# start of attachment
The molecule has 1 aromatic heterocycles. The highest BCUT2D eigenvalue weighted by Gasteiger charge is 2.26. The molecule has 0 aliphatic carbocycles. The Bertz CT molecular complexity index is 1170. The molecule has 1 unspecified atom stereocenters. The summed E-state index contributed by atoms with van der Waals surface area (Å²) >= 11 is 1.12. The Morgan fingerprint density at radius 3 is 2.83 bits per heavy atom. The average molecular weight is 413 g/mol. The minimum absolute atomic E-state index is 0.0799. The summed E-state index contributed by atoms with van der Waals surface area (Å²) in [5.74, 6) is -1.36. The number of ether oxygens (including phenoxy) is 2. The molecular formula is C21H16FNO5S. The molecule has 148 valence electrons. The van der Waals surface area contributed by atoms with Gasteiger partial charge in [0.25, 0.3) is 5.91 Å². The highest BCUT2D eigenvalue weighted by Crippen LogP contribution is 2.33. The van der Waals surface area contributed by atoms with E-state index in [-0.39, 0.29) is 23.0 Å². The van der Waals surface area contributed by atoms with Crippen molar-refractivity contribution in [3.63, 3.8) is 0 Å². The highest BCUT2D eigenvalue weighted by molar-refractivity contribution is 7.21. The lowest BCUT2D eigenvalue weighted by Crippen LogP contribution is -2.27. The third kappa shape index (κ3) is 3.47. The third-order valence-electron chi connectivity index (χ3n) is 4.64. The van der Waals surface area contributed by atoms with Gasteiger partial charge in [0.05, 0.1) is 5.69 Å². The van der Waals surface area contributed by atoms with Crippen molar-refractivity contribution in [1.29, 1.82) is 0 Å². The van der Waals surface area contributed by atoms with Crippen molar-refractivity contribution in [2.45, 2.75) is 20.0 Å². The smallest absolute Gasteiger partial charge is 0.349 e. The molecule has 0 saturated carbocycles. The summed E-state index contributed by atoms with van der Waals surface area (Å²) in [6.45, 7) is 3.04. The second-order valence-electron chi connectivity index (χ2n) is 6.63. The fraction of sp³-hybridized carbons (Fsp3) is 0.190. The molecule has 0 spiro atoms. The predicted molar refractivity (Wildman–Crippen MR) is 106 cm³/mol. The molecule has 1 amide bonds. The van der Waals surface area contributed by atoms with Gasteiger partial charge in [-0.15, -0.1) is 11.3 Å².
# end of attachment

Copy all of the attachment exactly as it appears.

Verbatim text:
The molecule has 1 aromatic heterocycles. The highest BCUT2D eigenvalue weighted by Gasteiger charge is 2.26. The molecule has 0 aliphatic carbocycles. The Bertz CT molecular complexity index is 1170. The molecule has 1 unspecified atom stereocenters. The summed E-state index contributed by atoms with van der Waals surface area (Å²) >= 11 is 1.12. The Morgan fingerprint density at radius 3 is 2.83 bits per heavy atom. The average molecular weight is 413 g/mol. The minimum absolute atomic E-state index is 0.0799. The summed E-state index contributed by atoms with van der Waals surface area (Å²) in [5.74, 6) is -1.36. The number of ether oxygens (including phenoxy) is 2. The molecular formula is C21H16FNO5S. The molecule has 148 valence electrons. The van der Waals surface area contributed by atoms with Gasteiger partial charge in [0.25, 0.3) is 5.91 Å². The highest BCUT2D eigenvalue weighted by Crippen LogP contribution is 2.33. The van der Waals surface area contributed by atoms with E-state index in [-0.39, 0.29) is 23.0 Å². The van der Waals surface area contributed by atoms with Crippen molar-refractivity contribution in [3.63, 3.8) is 0 Å². The highest BCUT2D eigenvalue weighted by molar-refractivity contribution is 7.21. The lowest BCUT2D eigenvalue weighted by Crippen LogP contribution is -2.27. The third kappa shape index (κ3) is 3.47. The third-order valence-electron chi connectivity index (χ3n) is 4.64. The van der Waals surface area contributed by atoms with Gasteiger partial charge in [0.05, 0.1) is 5.69 Å². The van der Waals surface area contributed by atoms with Crippen molar-refractivity contribution in [1.29, 1.82) is 0 Å². The van der Waals surface area contributed by atoms with Crippen molar-refractivity contribution in [2.45, 2.75) is 20.0 Å². The smallest absolute Gasteiger partial charge is 0.349 e. The molecule has 0 saturated carbocycles. The summed E-state index contributed by atoms with van der Waals surface area (Å²) in [6.45, 7) is 3.04. The second-order valence-electron chi connectivity index (χ2n) is 6.63. The fraction of sp³-hybridized carbons (Fsp3) is 0.190. The molecule has 0 spiro atoms. The predicted molar refractivity (Wildman–Crippen MR) is 106 cm³/mol. The molecule has 1 amide bonds. The van der Waals surface area contributed by atoms with Gasteiger partial charge in [-0.15, -0.1) is 11.3 Å².